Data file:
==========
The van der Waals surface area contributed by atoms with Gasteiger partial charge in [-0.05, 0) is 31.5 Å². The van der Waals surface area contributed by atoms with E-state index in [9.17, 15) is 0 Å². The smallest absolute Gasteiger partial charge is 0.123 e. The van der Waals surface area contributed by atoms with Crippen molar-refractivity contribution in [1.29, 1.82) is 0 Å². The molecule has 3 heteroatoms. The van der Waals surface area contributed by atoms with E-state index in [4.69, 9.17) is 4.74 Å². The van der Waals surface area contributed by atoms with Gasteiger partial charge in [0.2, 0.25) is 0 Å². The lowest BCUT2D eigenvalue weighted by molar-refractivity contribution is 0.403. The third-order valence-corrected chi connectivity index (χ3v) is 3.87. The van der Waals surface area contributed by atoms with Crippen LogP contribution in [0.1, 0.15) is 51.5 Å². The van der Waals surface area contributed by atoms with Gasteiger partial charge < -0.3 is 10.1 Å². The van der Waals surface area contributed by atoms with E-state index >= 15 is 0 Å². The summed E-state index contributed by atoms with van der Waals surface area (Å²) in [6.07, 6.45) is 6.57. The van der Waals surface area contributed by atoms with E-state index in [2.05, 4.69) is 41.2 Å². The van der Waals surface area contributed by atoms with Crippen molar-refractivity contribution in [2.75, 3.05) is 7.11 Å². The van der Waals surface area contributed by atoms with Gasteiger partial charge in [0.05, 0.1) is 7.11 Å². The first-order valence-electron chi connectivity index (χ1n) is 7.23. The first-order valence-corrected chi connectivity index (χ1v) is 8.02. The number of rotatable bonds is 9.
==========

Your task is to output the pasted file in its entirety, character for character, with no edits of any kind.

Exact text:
The van der Waals surface area contributed by atoms with Gasteiger partial charge in [-0.05, 0) is 31.5 Å². The van der Waals surface area contributed by atoms with E-state index in [9.17, 15) is 0 Å². The smallest absolute Gasteiger partial charge is 0.123 e. The van der Waals surface area contributed by atoms with Crippen molar-refractivity contribution in [1.29, 1.82) is 0 Å². The molecule has 3 heteroatoms. The van der Waals surface area contributed by atoms with E-state index in [4.69, 9.17) is 4.74 Å². The van der Waals surface area contributed by atoms with Gasteiger partial charge in [0.2, 0.25) is 0 Å². The lowest BCUT2D eigenvalue weighted by molar-refractivity contribution is 0.403. The third-order valence-corrected chi connectivity index (χ3v) is 3.87. The van der Waals surface area contributed by atoms with Crippen LogP contribution in [0.1, 0.15) is 51.5 Å². The van der Waals surface area contributed by atoms with Gasteiger partial charge < -0.3 is 10.1 Å². The van der Waals surface area contributed by atoms with E-state index >= 15 is 0 Å². The summed E-state index contributed by atoms with van der Waals surface area (Å²) in [6.07, 6.45) is 6.57. The van der Waals surface area contributed by atoms with E-state index in [2.05, 4.69) is 41.2 Å². The van der Waals surface area contributed by atoms with Crippen molar-refractivity contribution in [2.75, 3.05) is 7.11 Å². The van der Waals surface area contributed by atoms with Gasteiger partial charge in [0.05, 0.1) is 7.11 Å². The first-order valence-electron chi connectivity index (χ1n) is 7.23. The first-order valence-corrected chi connectivity index (χ1v) is 8.02. The number of rotatable bonds is 9.